Issues that could influence votes on October 19

By Sabrina Almeida

Mississauga, October 9 (CINEWS): Jobs and immigration are top of mind of all Canadians and even more so for immigrants who are struggling to get a foothold in their new country. Many of those I spoke with are in no mood to be charitable given the current economic scenario although they will not go on record. They don’t want to be branded as uncharitable or worst still racist, or be lectured about “opportunity”. 2015-federal-election
For them the reality is the shrinking job market and rising prices of housing, food, gas and everything in between. With full-time positions becoming almost a mirage it’s a fight for survival. Even part-time positions are harder to find given the growing number of unemployed. And the youth almost don’t stand a chance when competing with experienced baby boomers who need to work longer.
With the prospect of layoffs and unemployment hang over their heads like a sword every day their focus is on making the ends meet not charity. As the Canadian economy stumbles and finds it difficult to support the existing population, they can’t imagine bringing in more people whether it is through the regular immigration channels or as refugees. Given a chance they’d start a campaign of their own telling prospective immigrants to reconsider their decision to come here.
For them it means more competition for work and longer wait times for healthcare services. You could look at it as selfish or being logical. But the fact is political rhetoric about there being enough to go around is not about to sway them. They face the reality every day and don’t need job numbers to know what’s going on.
Immigration is always key and even more important in this federal elections. Whether or not they support a party’s immigration policies is largely based on ground-level needs not the global Canadian image the politicians are trying to impress on us.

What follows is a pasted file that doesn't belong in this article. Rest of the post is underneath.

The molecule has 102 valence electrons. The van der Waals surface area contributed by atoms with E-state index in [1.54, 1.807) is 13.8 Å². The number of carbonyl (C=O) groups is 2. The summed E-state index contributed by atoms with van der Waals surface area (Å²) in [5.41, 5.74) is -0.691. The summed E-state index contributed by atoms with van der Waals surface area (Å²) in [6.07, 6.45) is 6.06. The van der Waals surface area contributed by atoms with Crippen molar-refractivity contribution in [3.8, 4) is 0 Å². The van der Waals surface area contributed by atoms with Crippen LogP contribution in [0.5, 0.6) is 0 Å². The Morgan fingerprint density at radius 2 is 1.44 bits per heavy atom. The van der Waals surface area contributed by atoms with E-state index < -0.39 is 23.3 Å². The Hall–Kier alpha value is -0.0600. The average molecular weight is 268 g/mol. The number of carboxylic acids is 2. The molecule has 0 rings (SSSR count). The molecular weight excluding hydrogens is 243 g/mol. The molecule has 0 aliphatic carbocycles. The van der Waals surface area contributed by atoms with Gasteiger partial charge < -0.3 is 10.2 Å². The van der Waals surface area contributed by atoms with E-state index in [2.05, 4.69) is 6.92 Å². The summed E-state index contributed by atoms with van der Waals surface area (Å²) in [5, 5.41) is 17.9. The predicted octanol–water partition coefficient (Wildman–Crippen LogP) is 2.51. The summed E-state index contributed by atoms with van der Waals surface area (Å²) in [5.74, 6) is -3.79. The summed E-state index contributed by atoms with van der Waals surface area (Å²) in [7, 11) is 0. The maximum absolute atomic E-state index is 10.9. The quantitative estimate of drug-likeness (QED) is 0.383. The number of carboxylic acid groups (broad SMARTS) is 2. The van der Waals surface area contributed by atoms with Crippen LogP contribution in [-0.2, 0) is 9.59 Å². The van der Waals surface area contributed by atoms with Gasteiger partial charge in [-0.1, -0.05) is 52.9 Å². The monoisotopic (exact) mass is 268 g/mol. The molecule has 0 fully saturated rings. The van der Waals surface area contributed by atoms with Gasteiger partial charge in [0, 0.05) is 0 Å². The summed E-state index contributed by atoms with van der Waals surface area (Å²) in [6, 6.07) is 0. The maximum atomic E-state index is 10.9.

The extended campaign has unveiled party platforms and leaders for a close-up view of what they really stand for. It’s hard to keep up the act and with the gloves coming off there we have seen more than one stumble. The ultimate
knockout will be delivered on October 19.
Will divisive politics work? Some voters believe it’s political suicide given our multiculturalism policy. Security they can understand, intolerance of cultural differences they will not support. As a one gentleman said today it’s the
headdress tomorrow it could be the hairstyle. We have bigger things to worry about than what people wear.
Can ethnic candidates sway the communal vote? They’ve tried and headed into dangerous territory overstepping provincial and federal jurisdictions. I’d like to believe that today’s immigrant voter is more well-informed and therefore smarter. That they will realize that candidates are less likely to be able to influence the party stance no matter what they promise and how sympathetic they seem to be while on the campaign trial.
Federal candidates cannot influence provincial issues, like the sex-ed curriculum for instance. It’s wrong to even pretend they can. An issue of misrepresentation here!
Will it be a close call? For the voters definitely, if not the parties! With less than ten days to go many are less close to making a decision than they were a few weeks ago. Some are so undecided that they are even considering not
voting. We would not encourage that. Exercise your democratic right to have a say in who takes over the reins. Advanced polls being today. Election day is Monday, October 19.
In the meanwhile, party leaders had better watch their steps as previous loyalties mean little and voters will not hesitate to crossover.

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